• Represented an individual trustee against claims raised by a beneficiary for breach of fiduciary duty, mental competence of the settlor, and undue influence.

David is one of twenty attorneys in the state (of the 84,000 licensed) that has the triple Board Certification in Civil Trial Law, Civil Appellate and Personal Injury Trial Law by the Texas Board of Legal Specialization.

Additionally, David is a member of the Civil Trial Law Commission of the Texas Board of Legal Specialization. This commission writes and grades the exam for new applicants for civil trial law certification.

David maintains an active appellate practice, which includes:

  • Appeals from final judgments after pre-trial orders such as summary judgments or after jury trials;
  • Interlocutory appeals dealing with temporary injunctions, arbitration, special appearances, sealing the record, and receiverships;
  • Original proceedings such as seeking and defending against mandamus relief; and
  • Seeking emergency relief staying trial court’s orders pending appeal or mandamus.

For example, David was the lead appellate lawyer in the Texas Supreme Court in In re Weekley Homes, LP, 295 S.W.3d 309 (Tex. 2009). The Court issued a ground-breaking opinion in favor of David’s client regarding the standards that a trial court should follow in ordering the production of computers in discovery.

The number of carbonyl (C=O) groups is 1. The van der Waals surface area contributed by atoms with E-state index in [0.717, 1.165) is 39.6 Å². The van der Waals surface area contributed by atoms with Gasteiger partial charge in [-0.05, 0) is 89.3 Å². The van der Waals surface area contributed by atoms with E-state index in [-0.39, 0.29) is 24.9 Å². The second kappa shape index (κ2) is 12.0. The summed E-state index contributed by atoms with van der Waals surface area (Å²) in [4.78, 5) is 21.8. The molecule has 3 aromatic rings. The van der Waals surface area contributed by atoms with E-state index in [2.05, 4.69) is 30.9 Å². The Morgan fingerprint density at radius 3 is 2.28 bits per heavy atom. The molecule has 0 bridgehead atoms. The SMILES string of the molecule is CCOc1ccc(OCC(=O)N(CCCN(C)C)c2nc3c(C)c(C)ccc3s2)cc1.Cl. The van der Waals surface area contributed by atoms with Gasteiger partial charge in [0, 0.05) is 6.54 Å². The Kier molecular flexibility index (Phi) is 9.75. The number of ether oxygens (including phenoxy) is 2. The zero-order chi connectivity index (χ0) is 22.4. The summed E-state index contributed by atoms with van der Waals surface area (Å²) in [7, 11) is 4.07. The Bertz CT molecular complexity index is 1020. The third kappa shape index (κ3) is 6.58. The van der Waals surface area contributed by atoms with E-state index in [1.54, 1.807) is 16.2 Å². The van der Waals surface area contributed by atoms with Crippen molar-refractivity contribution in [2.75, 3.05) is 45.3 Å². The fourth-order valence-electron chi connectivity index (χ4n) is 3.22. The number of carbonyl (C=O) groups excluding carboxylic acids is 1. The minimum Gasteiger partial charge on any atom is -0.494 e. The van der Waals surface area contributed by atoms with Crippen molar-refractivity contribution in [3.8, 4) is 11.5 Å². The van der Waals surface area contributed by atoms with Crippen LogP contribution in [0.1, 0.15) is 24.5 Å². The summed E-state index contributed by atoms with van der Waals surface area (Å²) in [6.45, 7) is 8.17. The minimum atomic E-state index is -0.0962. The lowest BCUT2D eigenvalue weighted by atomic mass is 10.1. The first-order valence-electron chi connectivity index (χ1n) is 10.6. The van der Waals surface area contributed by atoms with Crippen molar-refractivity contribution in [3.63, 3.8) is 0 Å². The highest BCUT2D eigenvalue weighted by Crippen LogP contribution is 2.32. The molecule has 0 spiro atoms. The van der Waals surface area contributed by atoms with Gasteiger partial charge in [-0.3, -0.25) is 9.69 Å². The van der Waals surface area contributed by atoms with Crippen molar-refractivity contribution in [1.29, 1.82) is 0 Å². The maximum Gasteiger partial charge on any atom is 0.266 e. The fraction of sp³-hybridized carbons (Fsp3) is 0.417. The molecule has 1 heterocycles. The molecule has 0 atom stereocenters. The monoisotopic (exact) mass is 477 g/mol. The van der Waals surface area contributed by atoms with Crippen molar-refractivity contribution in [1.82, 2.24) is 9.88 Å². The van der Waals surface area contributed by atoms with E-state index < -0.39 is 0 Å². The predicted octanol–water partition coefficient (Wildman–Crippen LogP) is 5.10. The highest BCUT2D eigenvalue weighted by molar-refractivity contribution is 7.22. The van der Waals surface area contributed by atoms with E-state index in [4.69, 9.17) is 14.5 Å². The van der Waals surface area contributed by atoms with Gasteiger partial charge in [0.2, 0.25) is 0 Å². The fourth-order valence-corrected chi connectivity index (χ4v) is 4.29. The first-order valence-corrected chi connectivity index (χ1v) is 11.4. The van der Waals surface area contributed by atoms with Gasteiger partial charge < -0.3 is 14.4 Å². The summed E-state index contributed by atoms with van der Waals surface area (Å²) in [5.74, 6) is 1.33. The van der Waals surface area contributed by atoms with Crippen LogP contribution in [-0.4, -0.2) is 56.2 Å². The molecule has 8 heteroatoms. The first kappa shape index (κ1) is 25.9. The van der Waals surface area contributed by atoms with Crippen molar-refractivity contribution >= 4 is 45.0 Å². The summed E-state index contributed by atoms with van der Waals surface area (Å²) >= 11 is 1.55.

David previously taught Appellate Advocacy at Texas Wesleyan University School of Law located in Fort Worth. David is licensed and has practiced in the U.S. Supreme Court; the Fifth, Seventh, and Eleventh Federal Circuits; the Federal District Courts for the Northern, Eastern, and Western Districts of Texas; the Texas Supreme Court and various Texas intermediate appellate courts. David also served as an adjunct professor at Baylor University Law School, where he taught products liability and portions of health law. He has authored many legal articles and spoken at numerous legal education courses on both trial and appellate issues. His articles have been cited as authority by the Texas Supreme Court (twice) and the Texas Courts of Appeals located in Waco, Texarkana, Beaumont, Tyler and Houston (Fourteenth District), and a federal district court in Pennsylvania. David’s articles also have been cited by McDonald and Carlson in their Texas Civil Practice treatise, William v. Dorsaneo in the Texas Litigation Guide, and various authors in the Baylor Law ReviewSt. Mary’s Law JournalSouth Texas Law Review and Tennessee Law Review.

Representative Experience

  • Civil Litigation and Appellate Law